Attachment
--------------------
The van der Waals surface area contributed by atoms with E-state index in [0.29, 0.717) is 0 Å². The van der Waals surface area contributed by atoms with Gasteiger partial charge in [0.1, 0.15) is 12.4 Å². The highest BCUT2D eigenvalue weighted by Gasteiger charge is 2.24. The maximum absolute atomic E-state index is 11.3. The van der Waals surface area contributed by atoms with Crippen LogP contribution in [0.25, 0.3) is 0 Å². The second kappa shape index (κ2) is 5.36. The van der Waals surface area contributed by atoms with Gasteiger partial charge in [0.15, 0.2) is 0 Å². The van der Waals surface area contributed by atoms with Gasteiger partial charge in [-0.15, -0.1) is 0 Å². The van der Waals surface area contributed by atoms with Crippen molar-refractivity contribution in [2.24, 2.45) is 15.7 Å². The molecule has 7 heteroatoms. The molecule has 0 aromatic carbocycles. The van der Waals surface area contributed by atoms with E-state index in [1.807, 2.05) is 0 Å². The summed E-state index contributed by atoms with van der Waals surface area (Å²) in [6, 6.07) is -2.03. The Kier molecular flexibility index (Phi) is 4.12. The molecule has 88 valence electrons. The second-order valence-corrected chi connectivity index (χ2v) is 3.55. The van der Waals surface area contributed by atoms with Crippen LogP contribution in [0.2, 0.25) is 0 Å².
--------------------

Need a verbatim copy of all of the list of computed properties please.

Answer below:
The van der Waals surface area contributed by atoms with E-state index in [0.29, 0.717) is 0 Å². The van der Waals surface area contributed by atoms with Gasteiger partial charge in [0.1, 0.15) is 12.4 Å². The highest BCUT2D eigenvalue weighted by Gasteiger charge is 2.24. The maximum absolute atomic E-state index is 11.3. The van der Waals surface area contributed by atoms with Crippen LogP contribution in [0.25, 0.3) is 0 Å². The second kappa shape index (κ2) is 5.36. The van der Waals surface area contributed by atoms with Gasteiger partial charge in [0.15, 0.2) is 0 Å². The van der Waals surface area contributed by atoms with Gasteiger partial charge in [-0.15, -0.1) is 0 Å². The van der Waals surface area contributed by atoms with Crippen molar-refractivity contribution in [2.24, 2.45) is 15.7 Å². The molecule has 7 heteroatoms. The molecule has 0 aromatic carbocycles. The van der Waals surface area contributed by atoms with E-state index in [1.807, 2.05) is 0 Å². The summed E-state index contributed by atoms with van der Waals surface area (Å²) in [6, 6.07) is -2.03. The Kier molecular flexibility index (Phi) is 4.12. The molecule has 88 valence electrons. The second-order valence-corrected chi connectivity index (χ2v) is 3.55. The van der Waals surface area contributed by atoms with Crippen LogP contribution in [0.2, 0.25) is 0 Å².